Authors: Daniel Suarez
Published by Penguin Group (USA) Inc.
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Copyright © 2009 by Daniel Suarez
All rights reserved
REGISTERED TRADEMARK-MARCA REGISTRADA
LIBRARY OF CONGRESS CATALOGING-IN-PUBLICATION DATA
Suarez, Daniel, 1964–
Daemon: a novel / Daniel Suarez.
Includes bibliographical references.
1. Computer programmers—Fiction. 2. Human-computer interaction—Fiction. 3. International economic integration—Fiction. I. Title.
This book is a work of fiction. Names, characters, places, and incidents either are the product of the author's imagination or are used fictitiously, and any resemblance to actual persons, living or dead, business establishments, events, or locales is entirely coincidental.
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No more bedtime stories…
—A computer program that runs continuously in the background and performs specified operations at predefined times or in response to certain events.
Condensed from “Disk and Execution MONitor”
Matthew A. Sobol, PhD,
cofounder and chief technology officer of
after a prolonged battle with
. A pioneer in the $40 billion computer game industry, Sobol was the architect of CyberStorm’s bestselling online games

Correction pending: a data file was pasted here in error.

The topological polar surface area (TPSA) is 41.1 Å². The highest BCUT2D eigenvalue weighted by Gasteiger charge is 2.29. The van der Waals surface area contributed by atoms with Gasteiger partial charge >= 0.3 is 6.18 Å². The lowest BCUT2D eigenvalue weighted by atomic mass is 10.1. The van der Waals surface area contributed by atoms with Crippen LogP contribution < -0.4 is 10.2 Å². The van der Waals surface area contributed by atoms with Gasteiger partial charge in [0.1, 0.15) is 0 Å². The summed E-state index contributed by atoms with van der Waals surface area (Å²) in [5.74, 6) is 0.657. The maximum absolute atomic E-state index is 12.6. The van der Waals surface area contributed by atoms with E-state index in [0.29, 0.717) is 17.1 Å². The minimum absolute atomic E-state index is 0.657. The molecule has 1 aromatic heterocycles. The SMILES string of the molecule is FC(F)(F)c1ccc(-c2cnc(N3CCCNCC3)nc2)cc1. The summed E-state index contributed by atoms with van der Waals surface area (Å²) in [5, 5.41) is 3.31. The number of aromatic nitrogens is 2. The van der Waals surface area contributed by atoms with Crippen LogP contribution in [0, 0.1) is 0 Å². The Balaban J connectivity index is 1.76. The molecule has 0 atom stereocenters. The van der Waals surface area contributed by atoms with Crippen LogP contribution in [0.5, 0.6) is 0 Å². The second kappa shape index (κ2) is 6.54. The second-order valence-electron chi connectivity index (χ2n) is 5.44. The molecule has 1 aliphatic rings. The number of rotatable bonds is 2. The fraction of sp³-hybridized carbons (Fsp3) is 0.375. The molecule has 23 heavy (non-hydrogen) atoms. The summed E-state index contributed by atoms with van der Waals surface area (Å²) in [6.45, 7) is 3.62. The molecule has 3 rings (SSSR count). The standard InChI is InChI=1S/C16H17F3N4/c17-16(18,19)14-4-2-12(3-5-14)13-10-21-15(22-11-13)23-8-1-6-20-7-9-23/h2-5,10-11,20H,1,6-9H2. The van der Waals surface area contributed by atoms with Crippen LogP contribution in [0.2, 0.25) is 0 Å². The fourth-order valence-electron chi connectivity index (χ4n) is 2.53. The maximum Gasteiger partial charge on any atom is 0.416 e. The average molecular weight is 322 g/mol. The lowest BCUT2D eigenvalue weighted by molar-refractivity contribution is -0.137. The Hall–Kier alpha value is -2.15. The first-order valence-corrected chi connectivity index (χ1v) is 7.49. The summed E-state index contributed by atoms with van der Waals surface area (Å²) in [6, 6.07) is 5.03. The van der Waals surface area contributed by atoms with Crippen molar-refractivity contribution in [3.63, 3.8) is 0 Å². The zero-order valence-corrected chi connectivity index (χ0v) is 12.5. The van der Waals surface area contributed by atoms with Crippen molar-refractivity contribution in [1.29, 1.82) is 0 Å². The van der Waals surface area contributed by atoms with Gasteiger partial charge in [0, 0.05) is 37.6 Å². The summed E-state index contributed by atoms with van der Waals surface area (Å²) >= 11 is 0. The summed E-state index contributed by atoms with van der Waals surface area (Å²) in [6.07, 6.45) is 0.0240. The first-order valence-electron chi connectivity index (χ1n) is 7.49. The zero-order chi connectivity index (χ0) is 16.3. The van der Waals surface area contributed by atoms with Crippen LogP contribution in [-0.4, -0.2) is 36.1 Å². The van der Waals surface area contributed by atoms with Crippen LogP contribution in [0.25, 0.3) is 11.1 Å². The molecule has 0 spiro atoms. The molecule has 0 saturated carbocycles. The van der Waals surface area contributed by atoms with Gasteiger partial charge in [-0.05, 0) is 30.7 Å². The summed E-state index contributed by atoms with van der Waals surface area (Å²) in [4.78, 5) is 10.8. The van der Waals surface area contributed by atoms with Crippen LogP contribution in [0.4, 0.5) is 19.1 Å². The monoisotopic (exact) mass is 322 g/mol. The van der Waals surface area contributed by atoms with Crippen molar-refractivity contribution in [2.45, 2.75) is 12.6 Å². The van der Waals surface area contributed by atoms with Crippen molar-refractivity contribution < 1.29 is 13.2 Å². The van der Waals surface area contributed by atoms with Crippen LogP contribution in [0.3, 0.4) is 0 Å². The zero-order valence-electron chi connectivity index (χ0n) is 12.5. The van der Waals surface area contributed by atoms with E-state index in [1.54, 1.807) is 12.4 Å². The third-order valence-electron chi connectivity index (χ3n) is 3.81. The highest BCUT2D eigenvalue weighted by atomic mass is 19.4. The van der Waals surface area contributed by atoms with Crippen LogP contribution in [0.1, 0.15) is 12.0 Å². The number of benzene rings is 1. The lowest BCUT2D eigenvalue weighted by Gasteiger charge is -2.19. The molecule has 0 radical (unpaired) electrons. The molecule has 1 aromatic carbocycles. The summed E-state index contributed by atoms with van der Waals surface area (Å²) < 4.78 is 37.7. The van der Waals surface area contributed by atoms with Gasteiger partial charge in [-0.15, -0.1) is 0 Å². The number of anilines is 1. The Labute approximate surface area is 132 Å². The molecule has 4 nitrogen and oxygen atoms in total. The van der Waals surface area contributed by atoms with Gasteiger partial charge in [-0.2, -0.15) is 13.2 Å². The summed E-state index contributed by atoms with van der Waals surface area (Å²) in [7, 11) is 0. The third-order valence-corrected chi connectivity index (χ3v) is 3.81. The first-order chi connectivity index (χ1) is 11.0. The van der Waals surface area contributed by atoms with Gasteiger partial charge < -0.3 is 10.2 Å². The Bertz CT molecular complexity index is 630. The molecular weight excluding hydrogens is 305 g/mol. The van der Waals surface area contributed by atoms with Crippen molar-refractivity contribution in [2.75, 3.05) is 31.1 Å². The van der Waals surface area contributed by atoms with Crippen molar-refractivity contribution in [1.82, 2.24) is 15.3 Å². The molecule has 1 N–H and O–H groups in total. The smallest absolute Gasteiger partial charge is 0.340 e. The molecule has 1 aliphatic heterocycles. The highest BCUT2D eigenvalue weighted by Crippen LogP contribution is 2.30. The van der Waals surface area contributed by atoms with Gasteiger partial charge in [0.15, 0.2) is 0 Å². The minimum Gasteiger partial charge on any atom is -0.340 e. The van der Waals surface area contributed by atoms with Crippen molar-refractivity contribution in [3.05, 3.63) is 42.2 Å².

Over the Rhine
. CyberStorm CEO Kenneth Kevault described Sobol as “a tireless innovator and a rare intellect.”
hat the hell just happened?
That was all Joseph Pavlos kept thinking as he clenched a gloved hand against his throat. It didn’t stop the blood from pulsing between his fingers. Already a shockingly wide pool had formed in the dirt next to his face. He was on the ground somehow. Although he couldn’t see the gash, the pain told him the wound was deep. He rolled onto his back and stared up at a stretch of spotless blue sky.
His usually methodical mind sped frantically through the possibilities—like someone groping for an exit in a smoke-filled building. He had to do something. Anything. But what? The phrase
What the hell just happened?
kept echoing in his head uselessly, while blood kept spurting between his fingers. Adrenaline surged through his system, his heart beat faster. He tried to call out. No good. Blood squirted several inches into the air and sprinkled his face.
He was pressing on his neck so hard he was almost strangling himself. And he’d been feeling so good just moments before this. He remembered that much at least. His last debts repaid. At long last.
He was getting calmer now. Which was strange. He kept trying to remember what he’d been doing. What brought him here to this place. It seemed so unimportant now. His hand began to relax its hold. He could see plainly that there was no emergency. Because there was no logical scenario in which he would emerge from this alive. And after all, it was his unequaled talent for logic that had brought Pavlos so far in life. Had brought him halfway around the world. This was it. He’d already done everything he would ever do. His peripheral vision began to constrict, and he felt like an observer. He was calm now.
And it was in that cold, detached state that he realized: Matthew Sobol had died. That’s what the news said. And then it all made sense to him. Sobol’s game finally made sense. It was beautiful really.